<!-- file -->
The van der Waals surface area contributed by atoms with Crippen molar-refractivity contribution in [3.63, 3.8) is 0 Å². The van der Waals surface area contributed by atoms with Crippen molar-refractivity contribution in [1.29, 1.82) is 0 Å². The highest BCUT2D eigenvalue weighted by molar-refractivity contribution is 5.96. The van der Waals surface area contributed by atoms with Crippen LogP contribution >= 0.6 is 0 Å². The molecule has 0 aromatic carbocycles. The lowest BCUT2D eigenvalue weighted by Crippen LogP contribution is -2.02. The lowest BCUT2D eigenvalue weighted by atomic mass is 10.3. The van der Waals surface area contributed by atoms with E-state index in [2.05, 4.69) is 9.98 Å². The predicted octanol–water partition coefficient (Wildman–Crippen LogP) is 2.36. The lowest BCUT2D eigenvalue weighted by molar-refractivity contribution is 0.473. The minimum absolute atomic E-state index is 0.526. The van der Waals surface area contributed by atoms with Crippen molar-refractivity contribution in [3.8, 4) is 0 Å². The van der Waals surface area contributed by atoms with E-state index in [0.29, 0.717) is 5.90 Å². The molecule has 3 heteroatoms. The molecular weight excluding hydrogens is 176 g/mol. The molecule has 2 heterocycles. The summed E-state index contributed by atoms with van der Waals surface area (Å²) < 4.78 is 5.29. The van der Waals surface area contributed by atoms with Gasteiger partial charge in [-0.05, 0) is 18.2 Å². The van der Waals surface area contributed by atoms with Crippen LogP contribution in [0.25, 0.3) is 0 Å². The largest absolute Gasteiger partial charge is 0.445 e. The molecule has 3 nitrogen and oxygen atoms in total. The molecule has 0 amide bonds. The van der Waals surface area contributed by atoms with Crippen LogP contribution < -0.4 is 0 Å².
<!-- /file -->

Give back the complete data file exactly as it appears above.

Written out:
The van der Waals surface area contributed by atoms with Crippen molar-refractivity contribution in [3.63, 3.8) is 0 Å². The van der Waals surface area contributed by atoms with Crippen molar-refractivity contribution in [1.29, 1.82) is 0 Å². The highest BCUT2D eigenvalue weighted by molar-refractivity contribution is 5.96. The van der Waals surface area contributed by atoms with Crippen LogP contribution >= 0.6 is 0 Å². The molecule has 0 aromatic carbocycles. The lowest BCUT2D eigenvalue weighted by Crippen LogP contribution is -2.02. The lowest BCUT2D eigenvalue weighted by atomic mass is 10.3. The van der Waals surface area contributed by atoms with E-state index in [2.05, 4.69) is 9.98 Å². The predicted octanol–water partition coefficient (Wildman–Crippen LogP) is 2.36. The lowest BCUT2D eigenvalue weighted by molar-refractivity contribution is 0.473. The minimum absolute atomic E-state index is 0.526. The van der Waals surface area contributed by atoms with Crippen molar-refractivity contribution in [3.8, 4) is 0 Å². The van der Waals surface area contributed by atoms with E-state index in [0.29, 0.717) is 5.90 Å². The molecule has 3 heteroatoms. The molecular weight excluding hydrogens is 176 g/mol. The molecule has 2 heterocycles. The summed E-state index contributed by atoms with van der Waals surface area (Å²) < 4.78 is 5.29. The van der Waals surface area contributed by atoms with Gasteiger partial charge in [-0.05, 0) is 18.2 Å². The van der Waals surface area contributed by atoms with Crippen LogP contribution in [0.25, 0.3) is 0 Å². The largest absolute Gasteiger partial charge is 0.445 e. The molecule has 3 nitrogen and oxygen atoms in total. The molecule has 0 amide bonds. The van der Waals surface area contributed by atoms with Crippen LogP contribution < -0.4 is 0 Å².